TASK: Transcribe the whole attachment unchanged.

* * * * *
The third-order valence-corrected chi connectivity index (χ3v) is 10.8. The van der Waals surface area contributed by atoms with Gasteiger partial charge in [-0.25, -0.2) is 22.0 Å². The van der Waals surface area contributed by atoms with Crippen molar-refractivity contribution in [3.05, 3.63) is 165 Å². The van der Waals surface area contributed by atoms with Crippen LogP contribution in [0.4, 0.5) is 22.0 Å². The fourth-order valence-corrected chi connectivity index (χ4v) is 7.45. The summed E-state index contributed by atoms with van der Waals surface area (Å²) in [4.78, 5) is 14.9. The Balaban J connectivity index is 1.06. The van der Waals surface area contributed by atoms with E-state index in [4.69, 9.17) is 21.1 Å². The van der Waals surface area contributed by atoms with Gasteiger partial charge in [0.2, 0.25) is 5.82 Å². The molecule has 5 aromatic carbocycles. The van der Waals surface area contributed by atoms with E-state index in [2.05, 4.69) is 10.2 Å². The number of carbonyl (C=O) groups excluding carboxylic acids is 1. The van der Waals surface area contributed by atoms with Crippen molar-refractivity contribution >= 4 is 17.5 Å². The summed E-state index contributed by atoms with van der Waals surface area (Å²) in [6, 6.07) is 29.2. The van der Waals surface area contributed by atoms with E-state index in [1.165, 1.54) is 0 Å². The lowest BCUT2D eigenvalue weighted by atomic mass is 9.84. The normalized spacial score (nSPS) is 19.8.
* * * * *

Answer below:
The third-order valence-corrected chi connectivity index (χ3v) is 10.8. The van der Waals surface area contributed by atoms with Gasteiger partial charge in [-0.25, -0.2) is 22.0 Å². The van der Waals surface area contributed by atoms with Crippen molar-refractivity contribution in [3.05, 3.63) is 165 Å². The van der Waals surface area contributed by atoms with Crippen LogP contribution in [0.4, 0.5) is 22.0 Å². The fourth-order valence-corrected chi connectivity index (χ4v) is 7.45. The summed E-state index contributed by atoms with van der Waals surface area (Å²) in [4.78, 5) is 14.9. The Balaban J connectivity index is 1.06. The van der Waals surface area contributed by atoms with E-state index in [4.69, 9.17) is 21.1 Å². The van der Waals surface area contributed by atoms with Gasteiger partial charge in [0.2, 0.25) is 5.82 Å². The molecule has 5 aromatic carbocycles. The van der Waals surface area contributed by atoms with E-state index in [2.05, 4.69) is 10.2 Å². The number of carbonyl (C=O) groups excluding carboxylic acids is 1. The van der Waals surface area contributed by atoms with Crippen molar-refractivity contribution >= 4 is 17.5 Å². The summed E-state index contributed by atoms with van der Waals surface area (Å²) in [6, 6.07) is 29.2. The van der Waals surface area contributed by atoms with E-state index in [1.165, 1.54) is 0 Å². The lowest BCUT2D eigenvalue weighted by atomic mass is 9.84. The normalized spacial score (nSPS) is 19.8.